Tag: President

Let Chaos Reign!

 

The_Melee,_Eglinton_TournamentWhy have “controlled” debates at all? Curt Anderson, in today’s WSJ, suggests that we just let the candidates debate each other whenever and wherever they like.

The Republican Party should be looking forward instead of backward—and seeking every opportunity to feature its roster of excellent candidates, rather than trying to find ways to constrict the field. The voters will do that, as is their prerogative. The simple truth is that competitive primaries usually make a party stronger, not weaker.

He continues:

Member Post

 

Feel free to pick out your favorite highlights in the comments. Its common these days to dismiss modern politicians as practicing “soundbite” and “talking point” politics. When someone tries to speak more extemporaneously, they are dismissed by the New York Times as “rambling”. So, take a listen to the “rambling man”. And, then, note how […]

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I’ve a question for Americans who remember the time after 9/11 when it had become clear America was going to wage war in the Middle East: Did Mr. Bush, Jr. ever do something that had you fearful that bad things would come to America as a consequence? I’ve a question, too, for people old enough to […]

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Over on my Facebook timeline, I just posted this little missive about profligate waste and global warming hypocrisy. If you need any better example as why people hate inside the beltway politics, here’s one good reason why to be infuriated. The President and First Lady took separate planes to California yesterday to make their TV appearances, […]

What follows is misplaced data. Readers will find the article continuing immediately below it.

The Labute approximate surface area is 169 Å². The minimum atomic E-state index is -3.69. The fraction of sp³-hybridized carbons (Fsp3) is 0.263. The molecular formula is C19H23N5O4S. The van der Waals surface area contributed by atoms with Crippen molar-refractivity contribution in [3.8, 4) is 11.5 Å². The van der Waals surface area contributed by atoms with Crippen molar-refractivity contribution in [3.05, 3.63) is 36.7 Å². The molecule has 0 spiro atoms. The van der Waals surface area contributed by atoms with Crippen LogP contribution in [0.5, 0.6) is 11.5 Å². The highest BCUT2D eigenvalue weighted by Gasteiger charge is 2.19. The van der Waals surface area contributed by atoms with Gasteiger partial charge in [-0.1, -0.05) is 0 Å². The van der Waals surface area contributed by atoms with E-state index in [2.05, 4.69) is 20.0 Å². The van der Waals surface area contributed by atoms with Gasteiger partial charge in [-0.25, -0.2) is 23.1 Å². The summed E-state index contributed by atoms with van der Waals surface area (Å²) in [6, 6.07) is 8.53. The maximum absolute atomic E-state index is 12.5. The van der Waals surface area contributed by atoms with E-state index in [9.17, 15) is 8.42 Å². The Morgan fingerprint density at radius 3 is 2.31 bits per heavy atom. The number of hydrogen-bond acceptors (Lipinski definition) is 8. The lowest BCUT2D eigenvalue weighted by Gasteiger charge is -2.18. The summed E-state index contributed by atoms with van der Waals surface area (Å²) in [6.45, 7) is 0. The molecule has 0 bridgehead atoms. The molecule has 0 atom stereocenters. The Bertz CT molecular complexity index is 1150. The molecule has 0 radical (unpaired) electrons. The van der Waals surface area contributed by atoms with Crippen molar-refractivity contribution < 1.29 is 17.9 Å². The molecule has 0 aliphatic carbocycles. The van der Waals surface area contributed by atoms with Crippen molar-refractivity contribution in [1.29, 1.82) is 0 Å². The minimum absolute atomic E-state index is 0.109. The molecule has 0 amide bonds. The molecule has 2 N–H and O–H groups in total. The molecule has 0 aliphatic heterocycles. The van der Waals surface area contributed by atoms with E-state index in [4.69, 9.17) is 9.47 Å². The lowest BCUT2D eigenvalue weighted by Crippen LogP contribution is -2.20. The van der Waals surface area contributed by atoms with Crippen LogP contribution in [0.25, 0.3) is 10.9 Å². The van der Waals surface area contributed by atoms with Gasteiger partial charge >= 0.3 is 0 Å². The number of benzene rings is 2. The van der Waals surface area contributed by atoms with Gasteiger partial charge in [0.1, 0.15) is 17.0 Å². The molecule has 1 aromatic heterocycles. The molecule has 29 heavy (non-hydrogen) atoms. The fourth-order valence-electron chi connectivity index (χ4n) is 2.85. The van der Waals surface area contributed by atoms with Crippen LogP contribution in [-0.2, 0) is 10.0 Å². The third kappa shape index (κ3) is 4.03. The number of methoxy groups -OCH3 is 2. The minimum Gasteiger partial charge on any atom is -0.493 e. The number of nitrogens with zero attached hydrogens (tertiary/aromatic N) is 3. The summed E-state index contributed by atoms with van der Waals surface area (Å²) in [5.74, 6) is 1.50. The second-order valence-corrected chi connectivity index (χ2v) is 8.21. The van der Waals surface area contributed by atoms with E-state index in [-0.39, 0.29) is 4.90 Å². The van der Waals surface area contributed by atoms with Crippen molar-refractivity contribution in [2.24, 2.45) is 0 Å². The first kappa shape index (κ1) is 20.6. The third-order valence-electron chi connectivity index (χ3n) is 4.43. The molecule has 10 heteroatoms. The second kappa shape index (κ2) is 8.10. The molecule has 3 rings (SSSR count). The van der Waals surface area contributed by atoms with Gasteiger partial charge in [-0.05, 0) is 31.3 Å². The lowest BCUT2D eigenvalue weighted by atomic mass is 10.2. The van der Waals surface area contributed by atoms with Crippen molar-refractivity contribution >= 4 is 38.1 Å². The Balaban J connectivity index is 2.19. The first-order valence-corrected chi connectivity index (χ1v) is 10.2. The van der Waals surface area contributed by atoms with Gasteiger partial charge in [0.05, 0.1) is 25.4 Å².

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A Quick Reaction to the NLRB Ruling

 

Supreme_Court_US_2010I think the decision today in NLRB v. Noel Canning is correct. It brushes back Obama’s unprecedented stretching of executive authority to appoint lower officials without the Senate, but it preserve the more traditional power for the next President. The whole affair puts on display President Obama’s abuse of presidential power for small-ball politics. Previous presidents have claimed expansive powers in the face of great emergencies, whether it be the Civil War, the Great Depression and the rise of fascism, the Cold War, or the 9-11 attacks. Obama risked the executive power built by generations of presidents just to win a few pro-union decisions on the NLRB.

It is clear that Justice Scalia has the better reading of the original Constitution. He and the conservative justices Thomas, Alito, and Chief Justice Roberts, would have held that the President cannot make appointments except for vacancies that arise between the first session of Congress and the second session of Congress, which generally matches the first and second years between House elections. That is the better reading of the constitutional text. If Scalia had been able to attract the swing vote of Justice Kennedy, he would have succeeded — ironically, given his long support for a robust executive — in permanently restricting presidential power.

Instead, the majority — Justice Breyer writing — upheld a long historical practice of Presidents filling vacancies, even those that occur when the Senate is in session. The majority found that Senates have long allowed Presidents to fill vacancies during recesses that are as short as 10 days. But the Court rejected Obama’s unprecedented claim that he could use this power even when the Senate was currently meeting. Obama made the dangerous argument that he could decide when the Senate was really conducting business or not — a claim foreclosed by the Constitution, which gives to Congress the sole power over its own proceedings. This was a bridge too far for every member of the Court, liberal or conservative.